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Is little Cupid's crafty arrow made,
That only wounds by hear-fay: now begin.

Enter Beatrice, running towards the Arbour.
For look, where Beatrice, like a lapwing, runs
Close by the ground to hear our conference.

Urfu. The pleafant'ft angling is to fee the fish
Cut with her golden oars the filver stream,
And greedily devour the treacherous bait;
So angle we for Beatrice, who e'en now
Is couched in the woodbine-coverture;
Fear you not my part of the dialogue.

Hero. Then go we near her, that her ear lofe nothing
Of the falfe fweet bait that we lay for it.
No, truly, Urfula, fhe's too difsdainful;
I know, her fpirits are as coy and wild
As haggerds of the rock.


Urfu. But are you fure,

That Benedick loves Beatrice fo intirely?

Hero. So fays the Prince, and my new-trothed lord.
Urfu. And did they bid you tell her of it, Madam?
Hero. They did intreat me to acquaint her of it;
But I perfuaded them, if they lov'd Benedick,
To with him wraftle with affection,
And never to let Beatrice know of it.

Urfu. Why did you fo? doth not the Gentleman Deferve as full, as fortunate a bed,

As ever Beatrice fhall couch upon?

Hero. O God of love! I know, he doth deferve
As much as may be yielded to a man:
But Nature never fram'd a woman's heart
Of prouder ftuff than that of Beatrice.
Difdain and scorn ride fparkling in her eyes,
Mif-prizing what they look on; and her wit
Values itself fo highly, that to her
All matter else seems weak; fhe cannot love,
I Wild hawks. Mr. Pope.


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Nor take no shape nor project of affection,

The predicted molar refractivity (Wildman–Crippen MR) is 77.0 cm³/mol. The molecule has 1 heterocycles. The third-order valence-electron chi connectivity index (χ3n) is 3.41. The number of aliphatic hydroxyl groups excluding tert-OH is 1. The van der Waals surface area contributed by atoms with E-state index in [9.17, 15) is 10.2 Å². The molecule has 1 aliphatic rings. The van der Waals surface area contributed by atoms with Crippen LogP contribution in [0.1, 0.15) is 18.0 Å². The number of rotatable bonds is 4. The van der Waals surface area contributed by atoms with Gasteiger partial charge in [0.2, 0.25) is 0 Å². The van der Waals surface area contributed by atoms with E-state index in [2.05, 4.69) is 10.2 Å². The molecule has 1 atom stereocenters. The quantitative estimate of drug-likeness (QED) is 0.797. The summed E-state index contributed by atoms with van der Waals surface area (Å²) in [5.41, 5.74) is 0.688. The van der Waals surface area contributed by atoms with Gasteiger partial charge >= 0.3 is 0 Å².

She is fo felf-indeared.

Urfu. Sure, I think fo;

And therefore certainly it were not good
She knew his love, left she make sport at it.

Hero. Why, you speak truth. I never yet saw man, How wife, how noble, young, how rarely featur'd, But she would fpell him backward; if fair-fac'd, She'd fwear, the gentleman fhould be her fifter;

If black, why, Nature, drawing of an antick, Made a foul blot; if tall, a launce ill-headed; 3 If low, an Aglet very vilely cut;

If speaking, why, a vane blown with all winds;
If filent, why a block moved with none.'
So turns fhe every man the wrong fide out,
And never gives to truth and virtue That,
Which fimpleness and merit purchaseth.

Urfu. Sure, fure, fuch carping is not commendable.
Hero. No; for to be fo odd, and from all fashions,

2 If black, why, Nature, drawing of an antick,

Made a foul blot;-] The antick was a buffoon character in the old English farces, with a blacked face and a patch-work habit. What I would obferve from hence is, that the name of antick or antique, given to this character, fhews that the people had some traditional ideas of its being borrowed from the ancient mimes, who are thus defcribed by Apuleius, mimi centunculo, fuligine faciem obducti.

3 If low, an Agat very vilely cut ;] But why an agat, if low? For what likenefs between a little man and an agat? The ancients, indeed, ufed this stone to cut upon; but very exquifitely. I make no queftion but the poet wrote;

an Aglet very vilely cut;

An aglet was the tagg of thofe points, formerly fo much in fashion. Thefe taggs were either of gold, filver, or brafs, according to the quality of the wearer; and were commonly in the fhape of little images; or at least had a head cut at the extremity. The French call them aiguillettes. Mazeray, fpeaking of Henry IIId's forrow for the death of the princefs of Conti, fays,-portant meme fur fes aiguillettes de petites tetes de Mort. And as a tall man is before compar'd to a Launce ill-headed; fo, by the fame figure, a little Man is very aptly liken'd to an Aglet ill-cut.


As Beatrice is, cannot be commendable.
But who dare tell her fo? if I fhould speak,
She'd mock me into air; O, fhe would laugh me
Out of myself, prefs me to death with wit.
Therefore let Benedick, like cover'd fire,
Confume away in fighs, wafte inwardly;
It were a better death than die with mocks,
Which is as bad as 'tis to die with tickling.